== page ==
How To Make Herbal Pot-Pourris, Sachets And Pillows

Herbal Pot-Pourri

Pot-pourri is a very traditional aromatic accessory for the home and many recipes have been handed down through the generations. There are several ways to make pot-pourri. The oldest method is for a moist pot-pourri where layers of rose petals, spices and salt are arranged in a large crock and left to rot down for six weeks or more. The strength of scent is excellent but the visual appearance is not good (the salt bleaches out all the color in the rose petals). That is why traditional pot-pourri jars are closed, with holes for the fragrance to waft through.

A prettier finished effect is gained by mixing flowers and herbs with essential oils and a fixative, such as orris root. This is also a fairly lengthy method but the finished effect can be lovely, particularly if some flowers are dried with silica gel and placed on top for decoration.

As most of the projects here are for sachets or other items where the herbs are hidden away behind some fabric, the look of the finished pot-pourri is not of paramount importance. The main point is that the scent should be strong and long-lasting. When making small sachets it helps to use fairly small ingredients of an even size, so there are no unsightly lumps and bulges in the sachets. The best answer for this is to use small sprigs of dried herbs and flowers with a much larger proportion of fixative.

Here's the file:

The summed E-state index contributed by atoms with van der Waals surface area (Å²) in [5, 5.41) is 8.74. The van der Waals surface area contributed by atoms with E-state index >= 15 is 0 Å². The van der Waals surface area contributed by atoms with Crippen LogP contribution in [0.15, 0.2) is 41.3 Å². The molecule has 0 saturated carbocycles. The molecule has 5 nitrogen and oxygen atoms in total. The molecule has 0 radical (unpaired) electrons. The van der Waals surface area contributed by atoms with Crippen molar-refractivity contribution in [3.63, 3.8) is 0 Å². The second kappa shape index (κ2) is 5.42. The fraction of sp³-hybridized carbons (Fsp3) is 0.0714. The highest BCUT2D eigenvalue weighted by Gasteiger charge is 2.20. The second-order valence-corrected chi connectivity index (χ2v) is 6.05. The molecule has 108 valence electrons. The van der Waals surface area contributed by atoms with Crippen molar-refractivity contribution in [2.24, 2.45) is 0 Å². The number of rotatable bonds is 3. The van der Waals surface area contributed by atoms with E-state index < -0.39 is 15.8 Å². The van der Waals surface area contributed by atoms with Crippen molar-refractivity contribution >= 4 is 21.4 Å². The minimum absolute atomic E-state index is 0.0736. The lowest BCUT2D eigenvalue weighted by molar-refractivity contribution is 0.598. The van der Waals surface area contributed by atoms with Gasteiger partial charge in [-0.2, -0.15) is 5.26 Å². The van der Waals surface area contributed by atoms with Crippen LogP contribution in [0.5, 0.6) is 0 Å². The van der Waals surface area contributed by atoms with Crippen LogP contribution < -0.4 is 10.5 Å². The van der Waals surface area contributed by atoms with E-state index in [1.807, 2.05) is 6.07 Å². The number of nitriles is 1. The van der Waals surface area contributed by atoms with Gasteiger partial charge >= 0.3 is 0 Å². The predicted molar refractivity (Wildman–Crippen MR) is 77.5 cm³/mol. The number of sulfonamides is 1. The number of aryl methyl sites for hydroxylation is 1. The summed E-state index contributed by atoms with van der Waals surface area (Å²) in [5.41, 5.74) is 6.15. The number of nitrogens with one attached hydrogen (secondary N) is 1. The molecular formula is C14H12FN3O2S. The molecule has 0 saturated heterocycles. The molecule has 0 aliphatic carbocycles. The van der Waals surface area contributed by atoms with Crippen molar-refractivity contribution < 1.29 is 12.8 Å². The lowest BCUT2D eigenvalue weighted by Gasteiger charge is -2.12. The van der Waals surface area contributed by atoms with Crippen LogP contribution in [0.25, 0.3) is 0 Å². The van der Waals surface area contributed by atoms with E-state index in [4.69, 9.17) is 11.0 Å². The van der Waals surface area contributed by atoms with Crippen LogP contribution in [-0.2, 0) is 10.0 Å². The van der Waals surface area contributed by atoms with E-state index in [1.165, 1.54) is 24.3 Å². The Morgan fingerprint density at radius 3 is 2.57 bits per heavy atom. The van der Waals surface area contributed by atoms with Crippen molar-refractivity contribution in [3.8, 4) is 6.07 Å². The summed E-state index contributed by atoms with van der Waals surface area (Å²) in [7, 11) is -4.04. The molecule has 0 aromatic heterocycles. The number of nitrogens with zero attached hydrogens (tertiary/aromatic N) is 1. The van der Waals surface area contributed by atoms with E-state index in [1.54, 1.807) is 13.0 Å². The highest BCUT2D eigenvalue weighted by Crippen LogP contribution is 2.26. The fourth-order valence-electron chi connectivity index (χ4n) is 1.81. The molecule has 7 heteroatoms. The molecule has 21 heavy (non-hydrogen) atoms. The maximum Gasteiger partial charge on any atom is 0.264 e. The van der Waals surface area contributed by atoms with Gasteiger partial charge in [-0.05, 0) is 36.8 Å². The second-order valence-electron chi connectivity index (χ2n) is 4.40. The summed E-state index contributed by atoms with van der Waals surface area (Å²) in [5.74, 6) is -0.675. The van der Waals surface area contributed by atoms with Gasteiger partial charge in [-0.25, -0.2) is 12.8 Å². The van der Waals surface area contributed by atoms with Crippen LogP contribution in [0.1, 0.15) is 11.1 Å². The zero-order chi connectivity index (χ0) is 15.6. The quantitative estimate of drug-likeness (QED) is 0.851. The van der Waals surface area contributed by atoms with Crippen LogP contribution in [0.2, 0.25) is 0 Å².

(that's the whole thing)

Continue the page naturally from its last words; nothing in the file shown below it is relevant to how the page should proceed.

Many recipes call for powdered orris root, but I use cut and sifted orris or blue flag root instead, as I find the powder spoils the outward appearance of pot-pourri. However, as the recipes here are mainly for use on sachets, either powdered or cut orris root will do.

Many of the recipes here can easily be altered to suit whatever ingredients you have available. Once you have made several batches of your own pot-pourri you will become more courageous and want to experiment. It is easy to make up your own recipesjust keep to the basic guidelines on quantities of ingredients.

Orris Root and Oil Mixture

As a general note, I use a measuring jug when measuring out the various dry ingredients, unless they are measured by the spoonful. The orris root is best mixed with the essential oil first and put into a small screw-top jar to mature for a couple of days. If you are intending to make several types of pot-pourri, I would suggest you build up a collection of jars with different orris root and essential oil mixtures which you can use as you wish.

Mix the oil and orris root in the proportions of 4 oz orris root to 1/2 fl oz essential oil. Once it has matured for a couple of days you can use it by the tablespoonful as indicated in the recipes. Make sure that you label the jars clearly, stating the particular essential oil you have used. The collection of orris root/oil jars can then sit in a neat row on your kitchen shelf or worktop, where you can shake them occasionally to encourage the mixing process. Avoid storing them in strong sunlight as it will reduce the strength of the essential oils.

Delicious Mint and Cinnamon Pot-Pourri